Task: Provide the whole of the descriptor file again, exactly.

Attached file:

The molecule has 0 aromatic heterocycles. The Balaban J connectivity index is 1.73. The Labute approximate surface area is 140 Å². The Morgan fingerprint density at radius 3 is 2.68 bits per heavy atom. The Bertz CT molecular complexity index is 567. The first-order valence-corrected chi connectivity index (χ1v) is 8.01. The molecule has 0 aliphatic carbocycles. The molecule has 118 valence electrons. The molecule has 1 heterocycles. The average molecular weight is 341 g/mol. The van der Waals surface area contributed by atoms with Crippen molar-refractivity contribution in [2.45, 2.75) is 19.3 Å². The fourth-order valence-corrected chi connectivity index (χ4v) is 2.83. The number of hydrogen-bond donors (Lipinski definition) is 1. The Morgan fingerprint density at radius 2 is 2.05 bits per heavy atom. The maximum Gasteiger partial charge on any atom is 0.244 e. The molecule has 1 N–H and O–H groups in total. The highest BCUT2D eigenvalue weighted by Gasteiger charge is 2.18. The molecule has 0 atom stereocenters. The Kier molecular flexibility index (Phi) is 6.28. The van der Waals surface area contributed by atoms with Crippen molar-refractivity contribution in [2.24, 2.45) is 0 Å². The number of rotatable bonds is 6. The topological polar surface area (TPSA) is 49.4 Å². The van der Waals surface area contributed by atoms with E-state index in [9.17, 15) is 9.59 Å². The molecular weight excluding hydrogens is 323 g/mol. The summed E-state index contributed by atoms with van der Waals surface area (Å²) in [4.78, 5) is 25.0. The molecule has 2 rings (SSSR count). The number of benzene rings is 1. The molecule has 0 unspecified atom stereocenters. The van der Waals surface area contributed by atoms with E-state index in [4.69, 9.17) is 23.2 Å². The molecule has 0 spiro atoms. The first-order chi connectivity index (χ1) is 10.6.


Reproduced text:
The molecule has 0 aromatic heterocycles. The Balaban J connectivity index is 1.73. The Labute approximate surface area is 140 Å². The Morgan fingerprint density at radius 3 is 2.68 bits per heavy atom. The Bertz CT molecular complexity index is 567. The first-order valence-corrected chi connectivity index (χ1v) is 8.01. The molecule has 0 aliphatic carbocycles. The molecule has 118 valence electrons. The molecule has 1 heterocycles. The average molecular weight is 341 g/mol. The van der Waals surface area contributed by atoms with Crippen molar-refractivity contribution in [2.45, 2.75) is 19.3 Å². The fourth-order valence-corrected chi connectivity index (χ4v) is 2.83. The number of hydrogen-bond donors (Lipinski definition) is 1. The Morgan fingerprint density at radius 2 is 2.05 bits per heavy atom. The maximum Gasteiger partial charge on any atom is 0.244 e. The molecule has 1 N–H and O–H groups in total. The highest BCUT2D eigenvalue weighted by Gasteiger charge is 2.18. The molecule has 0 atom stereocenters. The Kier molecular flexibility index (Phi) is 6.28. The van der Waals surface area contributed by atoms with Crippen molar-refractivity contribution in [2.24, 2.45) is 0 Å². The number of rotatable bonds is 6. The topological polar surface area (TPSA) is 49.4 Å². The van der Waals surface area contributed by atoms with E-state index in [9.17, 15) is 9.59 Å². The molecular weight excluding hydrogens is 323 g/mol. The summed E-state index contributed by atoms with van der Waals surface area (Å²) in [4.78, 5) is 25.0. The molecule has 2 rings (SSSR count). The number of benzene rings is 1. The molecule has 0 unspecified atom stereocenters. The van der Waals surface area contributed by atoms with E-state index in [4.69, 9.17) is 23.2 Å². The molecule has 0 spiro atoms. The first-order chi connectivity index (χ1) is 10.6.